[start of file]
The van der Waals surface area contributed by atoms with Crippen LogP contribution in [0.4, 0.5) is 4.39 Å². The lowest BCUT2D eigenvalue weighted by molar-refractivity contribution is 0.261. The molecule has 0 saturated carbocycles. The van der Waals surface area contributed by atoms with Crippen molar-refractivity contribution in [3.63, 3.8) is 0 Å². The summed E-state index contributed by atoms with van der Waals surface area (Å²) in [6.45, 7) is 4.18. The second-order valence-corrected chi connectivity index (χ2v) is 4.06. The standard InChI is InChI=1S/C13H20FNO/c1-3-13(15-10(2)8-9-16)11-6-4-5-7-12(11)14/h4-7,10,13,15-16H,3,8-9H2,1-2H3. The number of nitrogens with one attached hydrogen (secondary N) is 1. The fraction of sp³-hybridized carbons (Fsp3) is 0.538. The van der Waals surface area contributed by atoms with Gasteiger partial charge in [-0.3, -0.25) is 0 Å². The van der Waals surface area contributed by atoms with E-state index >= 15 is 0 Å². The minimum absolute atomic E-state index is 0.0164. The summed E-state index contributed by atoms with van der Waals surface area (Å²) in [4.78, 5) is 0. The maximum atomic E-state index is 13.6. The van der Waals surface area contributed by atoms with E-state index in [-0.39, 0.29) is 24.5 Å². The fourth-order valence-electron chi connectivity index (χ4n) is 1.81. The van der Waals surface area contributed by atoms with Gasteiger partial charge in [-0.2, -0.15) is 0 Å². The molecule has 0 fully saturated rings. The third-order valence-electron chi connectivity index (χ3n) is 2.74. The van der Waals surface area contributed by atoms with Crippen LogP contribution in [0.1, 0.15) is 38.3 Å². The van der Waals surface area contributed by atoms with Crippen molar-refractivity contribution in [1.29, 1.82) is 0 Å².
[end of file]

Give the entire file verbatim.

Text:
The van der Waals surface area contributed by atoms with Crippen LogP contribution in [0.4, 0.5) is 4.39 Å². The lowest BCUT2D eigenvalue weighted by molar-refractivity contribution is 0.261. The molecule has 0 saturated carbocycles. The van der Waals surface area contributed by atoms with Crippen molar-refractivity contribution in [3.63, 3.8) is 0 Å². The summed E-state index contributed by atoms with van der Waals surface area (Å²) in [6.45, 7) is 4.18. The second-order valence-corrected chi connectivity index (χ2v) is 4.06. The standard InChI is InChI=1S/C13H20FNO/c1-3-13(15-10(2)8-9-16)11-6-4-5-7-12(11)14/h4-7,10,13,15-16H,3,8-9H2,1-2H3. The number of nitrogens with one attached hydrogen (secondary N) is 1. The fraction of sp³-hybridized carbons (Fsp3) is 0.538. The van der Waals surface area contributed by atoms with Gasteiger partial charge in [-0.3, -0.25) is 0 Å². The van der Waals surface area contributed by atoms with E-state index >= 15 is 0 Å². The minimum absolute atomic E-state index is 0.0164. The summed E-state index contributed by atoms with van der Waals surface area (Å²) in [4.78, 5) is 0. The maximum atomic E-state index is 13.6. The van der Waals surface area contributed by atoms with E-state index in [-0.39, 0.29) is 24.5 Å². The fourth-order valence-electron chi connectivity index (χ4n) is 1.81. The van der Waals surface area contributed by atoms with Gasteiger partial charge in [-0.2, -0.15) is 0 Å². The molecule has 0 fully saturated rings. The third-order valence-electron chi connectivity index (χ3n) is 2.74. The van der Waals surface area contributed by atoms with Crippen LogP contribution in [0.1, 0.15) is 38.3 Å². The van der Waals surface area contributed by atoms with Crippen molar-refractivity contribution in [1.29, 1.82) is 0 Å².